African American Children in Early Childhood Education: Making the Case for Policy Investments in Families, Schools, and Communities Vol: 5

Iheoma U. Iruka
University of Nebraska, USA

Stephanie M. Curenton
Rutgers University, USA

Tonia R. Durden
Georgia State University, USA

Product Details
31 May 2017
Emerald Publishing Limited
344 pages - 152 x 229mm
Advances in Race and Ethnicity in Education
Approximately 45% of young black children in the United States (under the age of six) live in poverty. It is well documented that education and economic security are inextricably linked and that early learning and early reading are undisputed contributors to a successful education. This book presents both the challenges and opportunities that exist for addressing the critical needs of black children, who have been historically underserved in the U.S. education system. 
This book explores the language, cognitive, social-emotional, and health development of black children from birth to age 8. The chapters approach this in three ways; first, they tackle why it is problematic to only characterize Black children's accomplishment in terms of "academic achievement." Second, they discuss the importance of the home-school environment connection. Lastly, they discuss the changes that need to be in teacher preparation in order to ensure that the workforce can practice racial equity in the classroom. These issues are woven together by a call to close the education opportunity gap via 'equity adjustments' that can target educational and health disparities facing the black community.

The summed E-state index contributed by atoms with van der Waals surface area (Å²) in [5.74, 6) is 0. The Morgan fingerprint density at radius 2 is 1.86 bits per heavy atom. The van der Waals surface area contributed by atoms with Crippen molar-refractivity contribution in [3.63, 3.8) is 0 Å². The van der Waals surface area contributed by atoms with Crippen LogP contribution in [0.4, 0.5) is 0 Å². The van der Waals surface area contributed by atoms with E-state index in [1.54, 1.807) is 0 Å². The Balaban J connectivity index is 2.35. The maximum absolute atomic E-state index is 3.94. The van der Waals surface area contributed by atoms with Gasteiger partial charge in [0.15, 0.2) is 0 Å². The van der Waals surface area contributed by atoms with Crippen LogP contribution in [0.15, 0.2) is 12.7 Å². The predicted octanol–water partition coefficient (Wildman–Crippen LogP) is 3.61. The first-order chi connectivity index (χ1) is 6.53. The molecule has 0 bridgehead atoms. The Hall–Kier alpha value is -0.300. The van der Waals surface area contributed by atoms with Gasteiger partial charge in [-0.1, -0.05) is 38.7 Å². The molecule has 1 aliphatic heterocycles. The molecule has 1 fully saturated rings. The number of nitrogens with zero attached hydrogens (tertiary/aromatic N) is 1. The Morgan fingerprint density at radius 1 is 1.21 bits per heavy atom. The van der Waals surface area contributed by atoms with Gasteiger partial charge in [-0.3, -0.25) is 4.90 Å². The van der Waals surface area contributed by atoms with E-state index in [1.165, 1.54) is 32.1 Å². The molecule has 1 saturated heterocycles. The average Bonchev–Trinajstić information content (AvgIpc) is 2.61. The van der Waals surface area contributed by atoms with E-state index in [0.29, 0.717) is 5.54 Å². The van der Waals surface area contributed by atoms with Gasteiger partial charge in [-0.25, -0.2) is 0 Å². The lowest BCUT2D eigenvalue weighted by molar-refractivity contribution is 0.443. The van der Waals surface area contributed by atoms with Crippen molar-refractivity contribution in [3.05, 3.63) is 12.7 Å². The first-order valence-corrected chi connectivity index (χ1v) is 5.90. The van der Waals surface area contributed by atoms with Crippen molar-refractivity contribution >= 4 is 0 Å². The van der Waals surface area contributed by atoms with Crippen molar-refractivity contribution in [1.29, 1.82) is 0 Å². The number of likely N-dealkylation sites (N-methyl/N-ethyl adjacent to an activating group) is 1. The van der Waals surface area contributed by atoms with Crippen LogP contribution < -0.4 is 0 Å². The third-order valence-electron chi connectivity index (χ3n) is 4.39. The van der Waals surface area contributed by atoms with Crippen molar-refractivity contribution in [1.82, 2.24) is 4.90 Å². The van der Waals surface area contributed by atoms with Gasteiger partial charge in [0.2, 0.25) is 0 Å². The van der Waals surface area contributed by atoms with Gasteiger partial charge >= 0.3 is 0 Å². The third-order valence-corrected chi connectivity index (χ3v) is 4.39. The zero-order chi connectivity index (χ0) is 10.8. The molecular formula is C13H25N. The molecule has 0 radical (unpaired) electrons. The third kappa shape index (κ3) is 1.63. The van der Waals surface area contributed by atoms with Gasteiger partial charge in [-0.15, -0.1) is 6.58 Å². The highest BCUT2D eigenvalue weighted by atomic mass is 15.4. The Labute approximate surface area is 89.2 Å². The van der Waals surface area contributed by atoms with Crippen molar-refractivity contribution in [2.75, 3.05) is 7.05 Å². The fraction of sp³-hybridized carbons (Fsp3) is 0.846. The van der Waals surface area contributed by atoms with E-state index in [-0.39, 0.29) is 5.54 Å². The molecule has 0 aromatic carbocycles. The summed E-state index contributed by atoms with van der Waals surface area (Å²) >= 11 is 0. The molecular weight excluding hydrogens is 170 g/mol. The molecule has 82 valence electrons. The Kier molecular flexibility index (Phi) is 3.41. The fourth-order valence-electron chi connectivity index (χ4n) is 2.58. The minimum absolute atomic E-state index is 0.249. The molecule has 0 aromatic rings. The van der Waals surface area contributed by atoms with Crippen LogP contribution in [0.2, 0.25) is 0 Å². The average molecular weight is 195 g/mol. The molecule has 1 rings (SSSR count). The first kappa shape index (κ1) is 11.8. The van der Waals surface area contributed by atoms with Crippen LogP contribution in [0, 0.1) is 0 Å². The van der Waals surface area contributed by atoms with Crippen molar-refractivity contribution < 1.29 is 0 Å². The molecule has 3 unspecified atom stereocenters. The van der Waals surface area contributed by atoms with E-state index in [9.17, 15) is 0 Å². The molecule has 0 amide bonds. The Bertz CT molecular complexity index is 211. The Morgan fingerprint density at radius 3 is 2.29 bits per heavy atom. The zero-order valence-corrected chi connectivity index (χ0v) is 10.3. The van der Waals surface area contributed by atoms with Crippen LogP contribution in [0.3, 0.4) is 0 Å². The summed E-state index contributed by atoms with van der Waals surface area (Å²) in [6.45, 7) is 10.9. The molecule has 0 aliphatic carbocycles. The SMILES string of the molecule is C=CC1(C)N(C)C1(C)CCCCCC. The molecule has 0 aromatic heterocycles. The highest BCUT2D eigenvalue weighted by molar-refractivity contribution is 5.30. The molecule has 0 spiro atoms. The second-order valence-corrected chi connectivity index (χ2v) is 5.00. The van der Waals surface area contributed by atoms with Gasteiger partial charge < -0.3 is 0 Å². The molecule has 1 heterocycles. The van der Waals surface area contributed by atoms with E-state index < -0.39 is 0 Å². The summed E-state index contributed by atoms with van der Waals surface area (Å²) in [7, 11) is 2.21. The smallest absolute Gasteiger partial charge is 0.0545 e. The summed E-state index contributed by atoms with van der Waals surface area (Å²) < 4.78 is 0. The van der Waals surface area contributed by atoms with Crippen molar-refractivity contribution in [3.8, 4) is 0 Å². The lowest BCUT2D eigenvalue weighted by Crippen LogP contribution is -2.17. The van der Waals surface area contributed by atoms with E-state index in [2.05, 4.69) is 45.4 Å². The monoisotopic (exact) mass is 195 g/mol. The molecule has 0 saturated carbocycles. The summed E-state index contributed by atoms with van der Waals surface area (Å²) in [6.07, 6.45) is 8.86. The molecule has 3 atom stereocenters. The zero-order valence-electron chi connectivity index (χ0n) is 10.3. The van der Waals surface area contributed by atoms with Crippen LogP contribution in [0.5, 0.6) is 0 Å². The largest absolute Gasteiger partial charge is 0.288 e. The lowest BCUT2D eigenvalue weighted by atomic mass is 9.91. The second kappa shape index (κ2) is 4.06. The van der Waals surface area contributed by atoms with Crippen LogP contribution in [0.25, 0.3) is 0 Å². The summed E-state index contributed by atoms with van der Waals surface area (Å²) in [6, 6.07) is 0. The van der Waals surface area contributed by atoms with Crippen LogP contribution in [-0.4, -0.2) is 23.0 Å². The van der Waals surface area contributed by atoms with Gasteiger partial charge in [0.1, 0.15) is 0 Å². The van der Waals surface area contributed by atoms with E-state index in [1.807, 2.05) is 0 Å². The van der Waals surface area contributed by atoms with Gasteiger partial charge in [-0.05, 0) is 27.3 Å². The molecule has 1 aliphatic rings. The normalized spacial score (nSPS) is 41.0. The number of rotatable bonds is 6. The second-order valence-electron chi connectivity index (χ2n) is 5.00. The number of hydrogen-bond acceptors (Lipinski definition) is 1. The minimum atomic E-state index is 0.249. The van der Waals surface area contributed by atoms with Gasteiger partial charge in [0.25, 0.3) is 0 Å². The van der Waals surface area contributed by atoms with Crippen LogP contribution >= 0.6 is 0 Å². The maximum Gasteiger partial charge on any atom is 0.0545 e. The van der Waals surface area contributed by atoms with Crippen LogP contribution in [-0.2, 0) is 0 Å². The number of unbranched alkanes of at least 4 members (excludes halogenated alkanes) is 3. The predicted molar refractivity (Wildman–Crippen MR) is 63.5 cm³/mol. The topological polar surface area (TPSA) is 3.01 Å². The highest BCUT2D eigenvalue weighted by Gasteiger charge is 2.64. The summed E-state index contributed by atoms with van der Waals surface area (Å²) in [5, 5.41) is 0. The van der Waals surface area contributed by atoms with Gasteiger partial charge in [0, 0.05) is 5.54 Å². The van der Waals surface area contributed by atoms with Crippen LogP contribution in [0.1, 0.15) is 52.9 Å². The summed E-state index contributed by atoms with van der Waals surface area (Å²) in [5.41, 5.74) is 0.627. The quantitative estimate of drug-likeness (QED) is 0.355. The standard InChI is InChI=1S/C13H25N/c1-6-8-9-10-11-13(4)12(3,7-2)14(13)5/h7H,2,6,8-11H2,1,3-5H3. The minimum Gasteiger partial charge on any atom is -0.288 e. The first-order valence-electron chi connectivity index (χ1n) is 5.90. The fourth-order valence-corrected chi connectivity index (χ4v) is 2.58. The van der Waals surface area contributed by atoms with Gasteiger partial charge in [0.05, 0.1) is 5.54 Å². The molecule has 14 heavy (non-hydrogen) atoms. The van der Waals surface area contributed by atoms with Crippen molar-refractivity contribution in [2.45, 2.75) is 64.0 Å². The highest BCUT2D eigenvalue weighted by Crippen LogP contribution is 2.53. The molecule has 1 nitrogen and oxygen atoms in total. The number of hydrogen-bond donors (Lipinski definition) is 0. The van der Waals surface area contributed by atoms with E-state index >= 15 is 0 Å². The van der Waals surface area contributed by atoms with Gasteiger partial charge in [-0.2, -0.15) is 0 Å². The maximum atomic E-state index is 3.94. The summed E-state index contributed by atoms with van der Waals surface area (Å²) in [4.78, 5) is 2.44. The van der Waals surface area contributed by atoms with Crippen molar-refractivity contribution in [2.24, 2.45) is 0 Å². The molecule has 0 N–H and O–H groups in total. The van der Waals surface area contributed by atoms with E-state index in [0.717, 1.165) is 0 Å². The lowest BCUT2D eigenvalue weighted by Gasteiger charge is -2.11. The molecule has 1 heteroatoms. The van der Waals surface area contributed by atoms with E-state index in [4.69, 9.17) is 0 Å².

Part I: Striving for Educational Equity
Chapter 1. Introduction; Iheoma U. Iruka, Stephanie M. Curenton and Tonia R. Durden
Chapter 2. Ring the Alarm: Moving from Educational Gaps to Educational Opportunities for Black Students; Marisha L. Humphries and Iheoma U. Iruka
Chapter 3. Pathways to Excellence: What We Know Works for Nurturing Black Children's Success; Tonia R. Durden and Stephanie M. Curenton
Chapter 4. Historical Analysis: Tracking, Problematizing, and Reterritorializing Achievement and the Achievement Gap; Justin Olmanson, Zoe Falls and Guieswende Rouamba
Chapter 5. Cultivating Genius: Black Children and Gifted Education; Debra R. Sullivan
Chapter 6. Viewing African American Children's Oral Language Skills as a Strength; Nicole Gardner-Neblett, Stephanie M. Curenton and Kimberly A. Blitch
Part II: Home and School Environmental Contexts
Chapter 7. Home-school Partnerships in Support of Young Children's Development: The Intersection of Relationships, Rurality, and Race; Lisa L. Knoche and Amanda L. Witte
Chapter 8. The Experiences and Effects of Toxic Stress on Young African American Children; Brenda Jones Harden, Brandee Feola, Colleen Morrison, Shelby Brown, Laura Jimenez Parra and Andrea Buhler Wassman
Chapter 9. Father Involvement and Early Childhood Development in African American Families: Implications for Research, Practice, and Policy; Claire E. Baker
Chapter 10. African American Fathers' Mental Health & Child Well-being: A Cultural Practices, Strengths-based Perspective; Erika L. Bocknek, Marva L. Lewis and Hasti Ashtiani Raveau
Part III: Preparing Teachers and Improving Practice
Chapter 11. Teaching about Racial Equity Issues in Teacher Education Programs; Gloria Boutte
Chapter 12. Teaching Children to Fail: How Early Education Is Failing Black Youth; Tunette M. Powell and Ryan Syrek
Chapter 13. The Economic Realities of Early Childhood Education in the United States and the Policy Implications for Economically Disadvantaged Children, Families, and the Child Care Workforce; Melissa K. Van Dyke
Chapter 14. Afterword: Working toward Better Outcomes for Children and Their Families; Carla D. Thompson Payton

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